DWP facing nationwide protests over proposed welfare reforms

  • Post last modified:February 29, 2024
  • Reading time:9 mins read

On Monday 4 March, there will be a national day of action against the Department for Work and Pensions (DWP). It comes as the government is once again targeting chronically ill and disabled people under the guise of ‘reforms’ – potentially cutting people’s benefits to the tune of £390 a month. The action is organised by Disabled People Against Cuts (DPAC) – and is specifically timed, two days before the Spring Budget.

The DWP: never-ending chaos

As the Canary previously reported, in last autumn’s budget, chancellor Jeremy Hunt already announced a further clampdown on chronically ill and disabled people. Specifically:

  • Changing the Work Capability Assessment (WCA) to force more chronically ill and disabled people to work from home. This could lead to the DWP stopping hundreds of thousands of people’s benefits.
  • More people the DWP says are fit for work but who it doesn’t think are doing enough to find work will face tougher sanctions and lose things like free prescriptions.
  • The DWP will eventually scrap the WCA altogether, and make the Personal Independence Payment (PIP) health assessment the only judge of people’s illness and impairments. this could lead to over 600,000 people losing their benefits.

All this is on top of whatever Hunt announces in the Spring Budget on Wednesday 6 March. Moreover, all this comes after years of freezes and real-term cuts to benefit rates since 2016.

So, DPAC and its supporters will be taking action:

‘Welfare reforms’ killing people

DPAC said in a statement:

We have already seen the devastation caused by previous so-called welfare reform policies. They have failed on their own terms – the OBR confirmed more than once that they were an economic disaster.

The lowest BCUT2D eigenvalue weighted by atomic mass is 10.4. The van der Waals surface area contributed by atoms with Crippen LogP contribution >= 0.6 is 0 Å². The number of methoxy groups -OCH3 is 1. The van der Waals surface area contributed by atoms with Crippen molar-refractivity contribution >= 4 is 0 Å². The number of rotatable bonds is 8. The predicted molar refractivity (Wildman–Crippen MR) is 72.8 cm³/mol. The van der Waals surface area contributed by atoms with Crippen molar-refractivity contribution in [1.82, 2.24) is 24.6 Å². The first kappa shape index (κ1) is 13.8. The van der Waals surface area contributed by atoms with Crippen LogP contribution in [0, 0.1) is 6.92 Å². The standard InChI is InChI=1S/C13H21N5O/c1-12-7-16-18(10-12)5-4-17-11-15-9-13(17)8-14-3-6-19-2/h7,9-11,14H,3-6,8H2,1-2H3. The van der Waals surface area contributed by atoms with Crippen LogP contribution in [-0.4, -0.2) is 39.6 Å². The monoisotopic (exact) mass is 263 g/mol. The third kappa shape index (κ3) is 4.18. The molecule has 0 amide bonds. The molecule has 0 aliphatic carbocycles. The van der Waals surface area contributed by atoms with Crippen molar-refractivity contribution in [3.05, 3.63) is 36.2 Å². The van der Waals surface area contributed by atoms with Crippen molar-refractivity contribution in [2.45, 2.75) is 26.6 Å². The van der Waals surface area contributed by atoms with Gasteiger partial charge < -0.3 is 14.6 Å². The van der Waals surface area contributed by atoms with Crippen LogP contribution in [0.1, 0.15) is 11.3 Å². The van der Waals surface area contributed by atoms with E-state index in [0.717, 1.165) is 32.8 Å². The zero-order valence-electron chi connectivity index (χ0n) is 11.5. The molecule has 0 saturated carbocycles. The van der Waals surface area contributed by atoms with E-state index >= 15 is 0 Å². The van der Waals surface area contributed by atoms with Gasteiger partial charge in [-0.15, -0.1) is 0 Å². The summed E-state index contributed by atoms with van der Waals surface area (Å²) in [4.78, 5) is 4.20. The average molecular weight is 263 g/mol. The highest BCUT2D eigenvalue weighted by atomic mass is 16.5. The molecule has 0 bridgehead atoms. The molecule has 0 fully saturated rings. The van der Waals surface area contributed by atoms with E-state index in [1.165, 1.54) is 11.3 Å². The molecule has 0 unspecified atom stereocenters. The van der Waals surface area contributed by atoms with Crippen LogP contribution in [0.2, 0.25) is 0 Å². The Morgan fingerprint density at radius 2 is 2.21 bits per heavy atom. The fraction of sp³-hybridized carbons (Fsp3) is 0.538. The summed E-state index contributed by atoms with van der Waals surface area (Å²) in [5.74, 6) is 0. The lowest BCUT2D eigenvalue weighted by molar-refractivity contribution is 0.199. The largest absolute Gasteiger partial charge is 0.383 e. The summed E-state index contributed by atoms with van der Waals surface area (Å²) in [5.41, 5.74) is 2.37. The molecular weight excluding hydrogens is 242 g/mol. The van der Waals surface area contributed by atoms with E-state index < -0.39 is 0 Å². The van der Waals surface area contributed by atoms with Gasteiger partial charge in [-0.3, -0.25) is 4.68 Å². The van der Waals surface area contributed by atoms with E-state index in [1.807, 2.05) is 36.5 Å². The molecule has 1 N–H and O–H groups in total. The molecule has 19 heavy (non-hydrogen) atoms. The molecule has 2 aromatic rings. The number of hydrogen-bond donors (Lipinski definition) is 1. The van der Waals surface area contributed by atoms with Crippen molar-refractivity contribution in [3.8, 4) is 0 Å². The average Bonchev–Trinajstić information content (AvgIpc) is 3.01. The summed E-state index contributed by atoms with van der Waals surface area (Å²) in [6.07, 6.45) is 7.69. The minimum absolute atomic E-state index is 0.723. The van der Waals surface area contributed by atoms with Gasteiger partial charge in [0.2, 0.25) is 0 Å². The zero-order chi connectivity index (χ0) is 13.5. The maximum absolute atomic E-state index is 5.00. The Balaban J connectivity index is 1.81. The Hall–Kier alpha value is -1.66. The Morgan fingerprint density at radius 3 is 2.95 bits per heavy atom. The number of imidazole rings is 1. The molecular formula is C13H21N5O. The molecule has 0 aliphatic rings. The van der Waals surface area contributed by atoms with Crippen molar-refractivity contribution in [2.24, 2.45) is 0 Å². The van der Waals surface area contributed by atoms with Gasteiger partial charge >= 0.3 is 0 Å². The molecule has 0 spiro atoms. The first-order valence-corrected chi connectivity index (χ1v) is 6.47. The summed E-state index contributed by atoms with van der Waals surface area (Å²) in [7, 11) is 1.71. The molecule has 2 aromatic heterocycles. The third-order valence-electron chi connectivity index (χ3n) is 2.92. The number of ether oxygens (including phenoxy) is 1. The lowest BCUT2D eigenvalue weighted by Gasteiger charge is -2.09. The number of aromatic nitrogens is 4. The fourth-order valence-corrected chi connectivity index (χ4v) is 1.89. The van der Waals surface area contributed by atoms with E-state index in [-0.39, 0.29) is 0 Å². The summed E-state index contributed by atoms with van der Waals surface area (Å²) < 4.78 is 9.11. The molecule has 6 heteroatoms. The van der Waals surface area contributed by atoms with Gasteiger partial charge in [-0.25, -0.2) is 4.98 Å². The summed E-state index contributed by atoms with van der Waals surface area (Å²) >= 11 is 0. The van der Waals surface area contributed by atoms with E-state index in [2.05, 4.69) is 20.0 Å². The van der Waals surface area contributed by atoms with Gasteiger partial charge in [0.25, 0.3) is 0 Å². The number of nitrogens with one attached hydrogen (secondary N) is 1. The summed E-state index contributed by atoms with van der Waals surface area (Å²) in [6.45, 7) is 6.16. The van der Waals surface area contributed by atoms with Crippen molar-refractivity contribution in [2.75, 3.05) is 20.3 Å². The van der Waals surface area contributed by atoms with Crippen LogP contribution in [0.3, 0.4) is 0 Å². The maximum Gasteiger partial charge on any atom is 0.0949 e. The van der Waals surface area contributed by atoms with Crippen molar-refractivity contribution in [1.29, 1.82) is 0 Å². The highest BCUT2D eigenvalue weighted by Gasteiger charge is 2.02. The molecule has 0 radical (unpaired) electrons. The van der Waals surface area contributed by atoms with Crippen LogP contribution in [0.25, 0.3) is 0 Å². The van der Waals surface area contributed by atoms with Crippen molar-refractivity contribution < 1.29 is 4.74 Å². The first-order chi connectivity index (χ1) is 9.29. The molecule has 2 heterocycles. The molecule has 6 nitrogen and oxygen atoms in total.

We now we also have a large body of evidence laying bare the human catastrophe these policies caused; including the 2020 report ‘Health Equity in England‘ commissioned by UCL, which states that almost 150, 000 people (the vast majority from deprived areas) died as a direct result of austerity and welfare reform policies.

That is why we are calling for a local day of action on Monday 4 March 2024, two days before the spring budget, which we hope local DPAC groups and our UK coalition allies across the devolved nations will organise and participate in, alongside the main London action.

The London protest will meet at 12pm at the DWP head office at Caxton House, 6–12 Tothill Street, London SW1H 9NA. If you can’t make it in person, you can get involved online using #NoMoreBenefitDeaths.

DPAC will also be holding a banner-making workshop on Saturday 2 March from 11.30 am to 1pm. It will be held at We are 336, Brixton Road, London SW9 7AA. Here’s an idea of what to expect:

Labour: not looking any better than the Tories

Paula Peters is an activist with DPAC. She told the Canary:

We are calling for active resistance across the UK to these brutal attacks on disabled people.

We are gravely concerned that the government plans to intensify conditions and benefit sanctions imposed on claimants and tighten the Work Capability Assessment (WCA)

This would see social security cuts for hundreds of thousands of disabled people and new powers for unqualified work coaches in Job Centres who will decide what work related activity should be carried out.